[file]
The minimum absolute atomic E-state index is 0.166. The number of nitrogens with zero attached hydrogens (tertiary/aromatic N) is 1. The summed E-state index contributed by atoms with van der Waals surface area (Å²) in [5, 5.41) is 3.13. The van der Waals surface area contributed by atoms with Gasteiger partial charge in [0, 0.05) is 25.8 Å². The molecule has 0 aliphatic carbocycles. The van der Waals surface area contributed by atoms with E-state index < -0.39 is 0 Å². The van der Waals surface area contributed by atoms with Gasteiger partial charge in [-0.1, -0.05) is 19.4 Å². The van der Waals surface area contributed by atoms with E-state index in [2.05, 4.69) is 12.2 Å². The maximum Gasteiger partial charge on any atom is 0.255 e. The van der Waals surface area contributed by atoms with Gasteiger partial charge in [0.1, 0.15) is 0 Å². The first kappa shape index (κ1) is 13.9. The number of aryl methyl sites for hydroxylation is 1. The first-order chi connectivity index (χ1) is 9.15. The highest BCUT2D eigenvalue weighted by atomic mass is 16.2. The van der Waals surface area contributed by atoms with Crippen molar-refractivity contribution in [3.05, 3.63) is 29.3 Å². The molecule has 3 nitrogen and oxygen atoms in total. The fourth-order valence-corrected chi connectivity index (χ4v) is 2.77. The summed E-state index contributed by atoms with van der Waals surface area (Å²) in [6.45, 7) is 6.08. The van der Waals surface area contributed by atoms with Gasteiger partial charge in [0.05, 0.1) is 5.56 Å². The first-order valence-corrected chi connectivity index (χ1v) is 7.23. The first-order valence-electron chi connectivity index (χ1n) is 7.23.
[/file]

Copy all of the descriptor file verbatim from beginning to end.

The minimum absolute atomic E-state index is 0.166. The number of nitrogens with zero attached hydrogens (tertiary/aromatic N) is 1. The summed E-state index contributed by atoms with van der Waals surface area (Å²) in [5, 5.41) is 3.13. The van der Waals surface area contributed by atoms with Gasteiger partial charge in [0, 0.05) is 25.8 Å². The molecule has 0 aliphatic carbocycles. The van der Waals surface area contributed by atoms with E-state index < -0.39 is 0 Å². The van der Waals surface area contributed by atoms with Gasteiger partial charge in [-0.1, -0.05) is 19.4 Å². The van der Waals surface area contributed by atoms with E-state index in [2.05, 4.69) is 12.2 Å². The maximum Gasteiger partial charge on any atom is 0.255 e. The van der Waals surface area contributed by atoms with Gasteiger partial charge in [0.1, 0.15) is 0 Å². The first kappa shape index (κ1) is 13.9. The number of aryl methyl sites for hydroxylation is 1. The first-order chi connectivity index (χ1) is 9.15. The highest BCUT2D eigenvalue weighted by atomic mass is 16.2. The van der Waals surface area contributed by atoms with Crippen molar-refractivity contribution in [3.05, 3.63) is 29.3 Å². The molecule has 3 nitrogen and oxygen atoms in total. The fourth-order valence-corrected chi connectivity index (χ4v) is 2.77. The summed E-state index contributed by atoms with van der Waals surface area (Å²) in [6.45, 7) is 6.08. The van der Waals surface area contributed by atoms with Gasteiger partial charge in [0.05, 0.1) is 5.56 Å². The first-order valence-corrected chi connectivity index (χ1v) is 7.23. The first-order valence-electron chi connectivity index (χ1n) is 7.23.